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Italy’s Sardinia to fight depopulation by importing shepherds from Kyrgyzstan

A flock of sheep is pictured near Porto Torres, northern Sardinia, on July 8, 2015.
A flock of sheep is pictured near Porto Torres, northern Sardinia, on July 8, 2015. Copyright GABRIEL BOUYS/AFP
By Giulia Carbonaro
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The local branch of the national farmers' union, Coldiretti, struck a deal with Kyrgyzstan authorities to send about a hundred local farmers to the Mediterranean island, in an effort to keep its farming tradition alive.


Italy’s Sardinia, a Mediterranean island known for its crystal-clear waters, its Caribbean-like sandy beaches, and the production of the typical strongly flavoured sheep-milk cheese pecorino, has long been struggling with the issue of depopulation.

Between 2019 and 2020, the latest data made available by regional authorities, the island’s population dropped from 1,587,413 to 1,509,044. The phenomenon has hit Sardinia’s rural areas the most, leaving many worried about the disappearance of the island’s traditions - including its typical dairy production - as local shepherds grow old and the youth leave the island.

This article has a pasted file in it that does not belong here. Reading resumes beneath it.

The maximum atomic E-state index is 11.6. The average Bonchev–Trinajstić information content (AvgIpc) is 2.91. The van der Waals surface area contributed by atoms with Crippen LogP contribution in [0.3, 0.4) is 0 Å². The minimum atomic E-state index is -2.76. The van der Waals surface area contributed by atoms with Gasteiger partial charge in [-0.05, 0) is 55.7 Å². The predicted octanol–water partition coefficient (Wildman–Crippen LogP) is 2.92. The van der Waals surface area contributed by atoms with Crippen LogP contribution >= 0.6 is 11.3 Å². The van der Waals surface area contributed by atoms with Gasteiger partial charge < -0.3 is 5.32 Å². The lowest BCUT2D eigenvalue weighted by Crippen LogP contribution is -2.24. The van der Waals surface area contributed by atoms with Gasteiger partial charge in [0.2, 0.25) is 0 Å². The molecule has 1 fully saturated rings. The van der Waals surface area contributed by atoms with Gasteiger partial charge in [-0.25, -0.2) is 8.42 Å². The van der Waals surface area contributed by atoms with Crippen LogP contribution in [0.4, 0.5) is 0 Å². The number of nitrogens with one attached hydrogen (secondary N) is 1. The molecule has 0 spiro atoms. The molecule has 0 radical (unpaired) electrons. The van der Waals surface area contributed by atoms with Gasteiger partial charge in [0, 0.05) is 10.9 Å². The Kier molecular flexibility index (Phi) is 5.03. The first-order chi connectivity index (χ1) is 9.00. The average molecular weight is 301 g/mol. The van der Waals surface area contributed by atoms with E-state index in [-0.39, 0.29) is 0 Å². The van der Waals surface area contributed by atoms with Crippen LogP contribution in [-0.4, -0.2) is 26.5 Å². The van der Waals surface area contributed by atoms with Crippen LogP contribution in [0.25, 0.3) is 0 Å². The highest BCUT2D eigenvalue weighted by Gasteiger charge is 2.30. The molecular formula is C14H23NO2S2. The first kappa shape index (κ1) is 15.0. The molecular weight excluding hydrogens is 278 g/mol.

But local authorities have now found a solution: importing shepherds from Kyrgyzstan. The region’s branch of Coldiretti, Italy’s biggest farmers’ union, recently struck a deal with the Kyrgyzstan’s Minister of Labor to start a pilot project that would bring to the island about 100 Kyrgyz shepherds and their families.

The shepherds should arrive on the island next year.

According to Sardinia’s Coldiretti’s officials, the union identifies Kyrgyzstan as a country which had similar shepherding traditions to Sardinia, where sheep farming has been done for centuries.

The Kyrgyz shepherds will be hosted in small rural centres in Sardinia, where they will initially undergo an apprenticeship that could be later transformed into a long-term contract. They will also be accompanied by figures helping them integrate into the local culture and communities.

The final goal, should the pilot project succeed, is to bring thousands of Kyrgyz shepherds to Sardinia.

But why go as far as Kyrgyzstan to find feasible, like-minded shepherds to continue Sardinia’s sheep farming tradition?

While there was a significant number of migrants landing on Italy’s shores this summer, Coldiretti said that finding long-term workers willing to work in the rural, inner areas of Sardinia is difficult. Kyrgyzs shepherds, on the other hand, are used to living in small communities, and they’re familiar with sheep farming, the union said.

The Kyrgizs government is yet to launch a call for local shepherds willing to relocate to the Mediterranean island.

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